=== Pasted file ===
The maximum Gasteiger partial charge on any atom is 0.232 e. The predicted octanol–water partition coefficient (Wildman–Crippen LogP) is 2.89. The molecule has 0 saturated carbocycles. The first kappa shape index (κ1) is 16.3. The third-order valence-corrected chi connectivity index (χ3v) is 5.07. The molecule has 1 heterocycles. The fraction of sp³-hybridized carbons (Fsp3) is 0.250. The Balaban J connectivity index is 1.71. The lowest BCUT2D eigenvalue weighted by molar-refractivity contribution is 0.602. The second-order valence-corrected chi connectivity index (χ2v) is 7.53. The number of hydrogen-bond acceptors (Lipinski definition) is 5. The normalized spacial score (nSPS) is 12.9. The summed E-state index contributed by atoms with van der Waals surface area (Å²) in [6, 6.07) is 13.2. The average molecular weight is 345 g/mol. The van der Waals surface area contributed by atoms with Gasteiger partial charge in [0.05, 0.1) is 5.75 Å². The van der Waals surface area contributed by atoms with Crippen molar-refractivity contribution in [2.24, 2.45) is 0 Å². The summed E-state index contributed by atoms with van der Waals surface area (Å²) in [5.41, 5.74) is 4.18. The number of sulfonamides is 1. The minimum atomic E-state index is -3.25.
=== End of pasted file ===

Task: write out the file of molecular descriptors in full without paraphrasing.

The maximum Gasteiger partial charge on any atom is 0.232 e. The predicted octanol–water partition coefficient (Wildman–Crippen LogP) is 2.89. The molecule has 0 saturated carbocycles. The first kappa shape index (κ1) is 16.3. The third-order valence-corrected chi connectivity index (χ3v) is 5.07. The molecule has 1 heterocycles. The fraction of sp³-hybridized carbons (Fsp3) is 0.250. The Balaban J connectivity index is 1.71. The lowest BCUT2D eigenvalue weighted by molar-refractivity contribution is 0.602. The second-order valence-corrected chi connectivity index (χ2v) is 7.53. The number of hydrogen-bond acceptors (Lipinski definition) is 5. The normalized spacial score (nSPS) is 12.9. The summed E-state index contributed by atoms with van der Waals surface area (Å²) in [6, 6.07) is 13.2. The average molecular weight is 345 g/mol. The van der Waals surface area contributed by atoms with Gasteiger partial charge in [0.05, 0.1) is 5.75 Å². The van der Waals surface area contributed by atoms with Crippen molar-refractivity contribution in [2.24, 2.45) is 0 Å². The summed E-state index contributed by atoms with van der Waals surface area (Å²) in [5.41, 5.74) is 4.18. The number of sulfonamides is 1. The minimum atomic E-state index is -3.25.